These implacable forces of history cannot be held back forever and will only move toward greater criticality in 2013. My annual forecast on these questions will come out next week in this space. Meantime, find whatever joy you can in the frantic exertions of Christmas, as practiced today, mostly on the freeway, coming and going to and from the WalMart or Target or TJ Max -- and if you happen to be on the path to living differently tell us what your Christmas is like in the comments roll.
Sunday, December 23, 2012
Tuesday, December 18, 2012
America the Horror Show
By James Howard Kunstler
on December 17, 2012 9:26 AM
on December 17, 2012 9:26 AM
Finally the USA has an act that perfectly expresses its true spirit as the horror show nation among nations: the random mass slaughter of little children by a maniac. Is it not so that the failure to protect little children from harm is the most shameful weakness an adult human can present?
Next, of course, comes the empty ritual of pretending that we must make sure something like this never happens again. How? By some forensic inquiry into the psychology of the shooter, Mr. Lanza... his comings, goings, email musings, Netflix rentals, chemical composition of his fingernail clippings? We flatter ourselves with the technocratic conceit that if we can measure something enough, we can control it. Ban assault weapons or tighten up the background checks? The horse is out of the barn on that one. There are enough weapons loose in the USA to conduct a full-scale Civil War right now. And probably enough ill feeling. Just pick the flavor of the conflict you want: ideological? Religious? Racial? Regional?
For what it's worth, the Newtown Massacre to me is largely about the failure of men in America, and in particular the failure of men to raise up male children into men. The tragic monster that Mr. Lanza grew up into lived with Mom and ended up parking four bullets in her brain. Imagine the tensions in that monster. It's not an accident that the commercial fantasies represented in movies and television aimed at boys are populated by legions of super-heroes. This sort of grandiosity -- the wish to project supernatural powers -- is exactly what you get in boys who have not developed competence in any reality-based, meaningful realm of endeavor -- and I wouldn't necessarily include school, such as it is in our time, as a reality-based, meaningful realm of endeavor, since it is mostly a brutally boring accreditation process. Notice, Mr. Lanza's chief instrument of death was the "Bushmaster." His weapon made him a "master" of something, at least, even if it was just the systematic slaughter of six-year-old kids and the women in charge of them.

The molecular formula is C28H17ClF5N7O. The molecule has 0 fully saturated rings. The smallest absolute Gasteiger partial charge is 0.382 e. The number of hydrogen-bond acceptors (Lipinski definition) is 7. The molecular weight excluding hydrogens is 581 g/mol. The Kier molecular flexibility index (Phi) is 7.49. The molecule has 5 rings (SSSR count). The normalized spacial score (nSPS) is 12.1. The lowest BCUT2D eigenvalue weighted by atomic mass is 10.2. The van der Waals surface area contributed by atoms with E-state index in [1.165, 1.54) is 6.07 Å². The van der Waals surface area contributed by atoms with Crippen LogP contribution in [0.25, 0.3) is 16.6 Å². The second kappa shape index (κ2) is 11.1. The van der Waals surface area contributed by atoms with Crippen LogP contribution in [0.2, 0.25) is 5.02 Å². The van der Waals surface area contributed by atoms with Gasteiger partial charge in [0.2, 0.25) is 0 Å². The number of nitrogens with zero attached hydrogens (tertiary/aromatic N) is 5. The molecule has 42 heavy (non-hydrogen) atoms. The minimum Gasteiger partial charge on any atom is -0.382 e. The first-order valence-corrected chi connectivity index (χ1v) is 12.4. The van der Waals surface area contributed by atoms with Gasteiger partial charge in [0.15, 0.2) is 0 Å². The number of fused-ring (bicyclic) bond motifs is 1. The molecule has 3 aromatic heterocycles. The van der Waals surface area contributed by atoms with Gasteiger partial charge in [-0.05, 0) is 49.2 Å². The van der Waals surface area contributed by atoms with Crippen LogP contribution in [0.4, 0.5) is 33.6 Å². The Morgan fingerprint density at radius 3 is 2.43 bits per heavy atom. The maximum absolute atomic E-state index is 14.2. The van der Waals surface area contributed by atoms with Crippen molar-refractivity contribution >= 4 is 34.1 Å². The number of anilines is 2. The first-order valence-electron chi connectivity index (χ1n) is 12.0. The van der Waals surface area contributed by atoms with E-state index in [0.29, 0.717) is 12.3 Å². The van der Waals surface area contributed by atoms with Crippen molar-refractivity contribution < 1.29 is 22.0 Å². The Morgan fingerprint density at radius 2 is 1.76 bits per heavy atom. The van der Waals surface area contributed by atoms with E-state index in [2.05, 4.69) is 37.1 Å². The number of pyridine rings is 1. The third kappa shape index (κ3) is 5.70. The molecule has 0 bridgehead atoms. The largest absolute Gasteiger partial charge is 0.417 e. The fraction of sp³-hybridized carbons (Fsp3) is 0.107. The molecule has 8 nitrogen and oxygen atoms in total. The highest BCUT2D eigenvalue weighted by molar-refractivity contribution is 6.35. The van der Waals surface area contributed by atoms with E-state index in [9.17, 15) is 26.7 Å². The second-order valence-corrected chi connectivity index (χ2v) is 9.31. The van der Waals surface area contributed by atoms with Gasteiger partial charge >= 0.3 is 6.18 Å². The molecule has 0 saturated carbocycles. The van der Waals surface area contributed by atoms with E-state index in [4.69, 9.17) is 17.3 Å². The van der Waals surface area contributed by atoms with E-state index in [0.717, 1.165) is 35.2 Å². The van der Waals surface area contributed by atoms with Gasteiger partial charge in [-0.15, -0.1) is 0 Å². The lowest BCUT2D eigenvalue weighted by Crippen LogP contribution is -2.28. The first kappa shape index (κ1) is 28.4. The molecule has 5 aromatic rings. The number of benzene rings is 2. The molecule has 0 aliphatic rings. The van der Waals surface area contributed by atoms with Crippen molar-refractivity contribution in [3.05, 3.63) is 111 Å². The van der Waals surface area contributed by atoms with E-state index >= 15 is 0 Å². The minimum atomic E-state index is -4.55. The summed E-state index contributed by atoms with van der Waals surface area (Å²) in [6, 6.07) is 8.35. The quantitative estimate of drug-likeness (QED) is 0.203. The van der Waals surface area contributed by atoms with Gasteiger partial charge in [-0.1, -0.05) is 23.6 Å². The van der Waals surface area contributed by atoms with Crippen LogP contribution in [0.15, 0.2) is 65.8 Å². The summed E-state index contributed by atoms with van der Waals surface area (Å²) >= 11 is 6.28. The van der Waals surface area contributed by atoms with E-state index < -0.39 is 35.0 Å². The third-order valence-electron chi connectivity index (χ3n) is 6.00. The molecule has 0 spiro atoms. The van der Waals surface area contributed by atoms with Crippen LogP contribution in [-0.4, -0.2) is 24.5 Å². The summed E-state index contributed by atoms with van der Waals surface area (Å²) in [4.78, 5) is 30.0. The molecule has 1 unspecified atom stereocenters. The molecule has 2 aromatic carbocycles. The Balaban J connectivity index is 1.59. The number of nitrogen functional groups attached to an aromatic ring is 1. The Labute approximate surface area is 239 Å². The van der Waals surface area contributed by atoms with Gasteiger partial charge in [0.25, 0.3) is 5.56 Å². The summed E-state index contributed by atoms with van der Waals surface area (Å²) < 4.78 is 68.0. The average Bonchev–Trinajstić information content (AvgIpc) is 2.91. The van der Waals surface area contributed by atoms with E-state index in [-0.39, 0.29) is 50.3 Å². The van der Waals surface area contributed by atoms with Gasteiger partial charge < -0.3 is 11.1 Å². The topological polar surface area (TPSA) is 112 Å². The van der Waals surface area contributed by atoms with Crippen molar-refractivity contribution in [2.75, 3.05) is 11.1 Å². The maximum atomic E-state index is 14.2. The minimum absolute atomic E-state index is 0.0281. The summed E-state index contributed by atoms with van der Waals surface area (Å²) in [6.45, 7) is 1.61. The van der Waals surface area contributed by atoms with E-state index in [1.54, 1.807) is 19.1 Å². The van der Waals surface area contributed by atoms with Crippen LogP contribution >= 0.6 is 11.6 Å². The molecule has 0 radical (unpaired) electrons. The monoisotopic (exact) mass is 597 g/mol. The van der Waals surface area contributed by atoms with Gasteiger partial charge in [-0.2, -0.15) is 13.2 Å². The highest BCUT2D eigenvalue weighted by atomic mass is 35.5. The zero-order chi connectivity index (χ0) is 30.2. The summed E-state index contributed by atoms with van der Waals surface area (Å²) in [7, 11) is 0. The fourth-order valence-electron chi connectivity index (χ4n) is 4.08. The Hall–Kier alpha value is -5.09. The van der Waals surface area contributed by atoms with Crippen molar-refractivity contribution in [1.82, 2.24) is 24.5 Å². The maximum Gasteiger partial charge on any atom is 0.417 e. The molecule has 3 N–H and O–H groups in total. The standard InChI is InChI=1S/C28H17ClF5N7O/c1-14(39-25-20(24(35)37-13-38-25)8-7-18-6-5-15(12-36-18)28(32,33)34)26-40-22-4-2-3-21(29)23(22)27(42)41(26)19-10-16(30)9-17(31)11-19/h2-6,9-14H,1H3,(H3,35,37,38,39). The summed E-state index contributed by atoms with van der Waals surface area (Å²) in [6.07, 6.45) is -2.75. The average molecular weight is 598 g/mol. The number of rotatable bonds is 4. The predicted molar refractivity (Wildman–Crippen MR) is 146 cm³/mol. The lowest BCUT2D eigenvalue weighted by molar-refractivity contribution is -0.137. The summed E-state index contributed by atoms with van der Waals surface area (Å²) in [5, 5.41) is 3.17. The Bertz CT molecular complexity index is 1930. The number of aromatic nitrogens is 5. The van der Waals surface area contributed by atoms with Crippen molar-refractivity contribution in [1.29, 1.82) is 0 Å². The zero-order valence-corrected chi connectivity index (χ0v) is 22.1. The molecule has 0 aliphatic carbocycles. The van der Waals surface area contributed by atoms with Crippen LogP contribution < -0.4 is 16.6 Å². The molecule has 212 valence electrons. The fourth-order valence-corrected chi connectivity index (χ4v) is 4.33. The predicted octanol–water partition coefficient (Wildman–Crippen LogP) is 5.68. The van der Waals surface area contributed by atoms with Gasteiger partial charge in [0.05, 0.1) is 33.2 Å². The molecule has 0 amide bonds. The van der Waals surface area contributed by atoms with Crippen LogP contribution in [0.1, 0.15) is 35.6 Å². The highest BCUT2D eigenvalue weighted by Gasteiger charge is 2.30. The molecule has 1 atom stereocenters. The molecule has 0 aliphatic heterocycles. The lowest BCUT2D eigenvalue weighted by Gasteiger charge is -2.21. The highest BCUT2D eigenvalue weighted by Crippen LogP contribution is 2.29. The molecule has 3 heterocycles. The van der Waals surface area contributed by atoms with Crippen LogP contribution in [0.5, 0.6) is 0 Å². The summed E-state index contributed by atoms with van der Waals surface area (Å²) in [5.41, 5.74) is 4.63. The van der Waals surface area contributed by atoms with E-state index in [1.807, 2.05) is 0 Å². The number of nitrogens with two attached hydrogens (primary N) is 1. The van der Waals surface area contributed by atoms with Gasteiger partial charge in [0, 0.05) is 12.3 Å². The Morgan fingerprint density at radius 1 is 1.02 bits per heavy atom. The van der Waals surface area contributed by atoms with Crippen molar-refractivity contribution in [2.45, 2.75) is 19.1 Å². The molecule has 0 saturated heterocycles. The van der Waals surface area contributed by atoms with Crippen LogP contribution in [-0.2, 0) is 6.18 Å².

History has its own arcs and particular moments in history have their own spirits of the time. This moment for us is the sum of the unintended consequences of countless bad choices we've made for many decades against the backdrop of enormous material riches. I've inveighed against these manifold fiascos enough for this audience. The net result is a nation that has turned men either into weaklings, fakes, or monsters. I think the greater tragedy is that we are past being able to teach ourselves how to act and now it is up to nature and history to provide the only kind of instruction we can understand.
I used to crack a joke when showing a particular slide in my visiting college lectures that "we're a wicked people who deserve to be punished."
It's not so funny anymore. Look around at the squalid mess that America has made of its own terrain: the endless wastelands of free parking and slumping strip malls, the wilderness of tract housing subdivisions, the cities left cored, rotting, and stinking in the fall drizzle, the countless redundant roadways -- and while you're at it, take a good hard look at the depressing and disgraceful industrial boxes that school is conducted in, these euphemistically-named "facilities." We live in physical surroundings that are the perfect growth medium for serial killers, mass murderers, psychopaths with no feeling, and sado-masochists preoccupied only with the ritual orchestration of their own shame and guilt in the service of inflicting pain.